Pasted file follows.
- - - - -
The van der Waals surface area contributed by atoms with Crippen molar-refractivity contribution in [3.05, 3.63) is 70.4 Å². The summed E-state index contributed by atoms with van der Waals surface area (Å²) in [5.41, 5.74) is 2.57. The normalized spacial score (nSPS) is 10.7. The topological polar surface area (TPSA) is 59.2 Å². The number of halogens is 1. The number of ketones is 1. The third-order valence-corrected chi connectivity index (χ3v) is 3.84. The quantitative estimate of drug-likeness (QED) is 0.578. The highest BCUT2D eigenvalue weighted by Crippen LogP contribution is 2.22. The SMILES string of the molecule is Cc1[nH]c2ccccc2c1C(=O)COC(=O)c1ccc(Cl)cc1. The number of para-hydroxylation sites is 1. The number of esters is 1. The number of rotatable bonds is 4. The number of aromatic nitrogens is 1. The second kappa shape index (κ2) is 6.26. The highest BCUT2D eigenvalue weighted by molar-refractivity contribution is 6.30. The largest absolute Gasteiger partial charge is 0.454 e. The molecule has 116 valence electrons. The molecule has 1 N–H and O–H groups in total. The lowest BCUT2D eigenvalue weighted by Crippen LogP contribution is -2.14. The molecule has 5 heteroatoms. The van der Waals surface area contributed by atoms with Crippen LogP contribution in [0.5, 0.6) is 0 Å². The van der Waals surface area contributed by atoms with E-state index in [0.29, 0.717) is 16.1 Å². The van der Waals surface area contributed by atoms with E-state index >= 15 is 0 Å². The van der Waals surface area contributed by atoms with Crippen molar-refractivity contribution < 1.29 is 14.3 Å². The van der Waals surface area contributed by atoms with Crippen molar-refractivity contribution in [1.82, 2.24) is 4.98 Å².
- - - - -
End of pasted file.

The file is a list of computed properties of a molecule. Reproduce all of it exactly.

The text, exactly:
The van der Waals surface area contributed by atoms with Crippen molar-refractivity contribution in [3.05, 3.63) is 70.4 Å². The summed E-state index contributed by atoms with van der Waals surface area (Å²) in [5.41, 5.74) is 2.57. The normalized spacial score (nSPS) is 10.7. The topological polar surface area (TPSA) is 59.2 Å². The number of halogens is 1. The number of ketones is 1. The third-order valence-corrected chi connectivity index (χ3v) is 3.84. The quantitative estimate of drug-likeness (QED) is 0.578. The highest BCUT2D eigenvalue weighted by Crippen LogP contribution is 2.22. The SMILES string of the molecule is Cc1[nH]c2ccccc2c1C(=O)COC(=O)c1ccc(Cl)cc1. The number of para-hydroxylation sites is 1. The number of esters is 1. The number of rotatable bonds is 4. The number of aromatic nitrogens is 1. The second kappa shape index (κ2) is 6.26. The highest BCUT2D eigenvalue weighted by molar-refractivity contribution is 6.30. The largest absolute Gasteiger partial charge is 0.454 e. The molecule has 116 valence electrons. The molecule has 1 N–H and O–H groups in total. The lowest BCUT2D eigenvalue weighted by Crippen LogP contribution is -2.14. The molecule has 5 heteroatoms. The van der Waals surface area contributed by atoms with Crippen LogP contribution in [0.5, 0.6) is 0 Å². The van der Waals surface area contributed by atoms with E-state index in [0.29, 0.717) is 16.1 Å². The van der Waals surface area contributed by atoms with E-state index >= 15 is 0 Å². The van der Waals surface area contributed by atoms with Crippen molar-refractivity contribution < 1.29 is 14.3 Å². The van der Waals surface area contributed by atoms with Crippen molar-refractivity contribution in [1.82, 2.24) is 4.98 Å².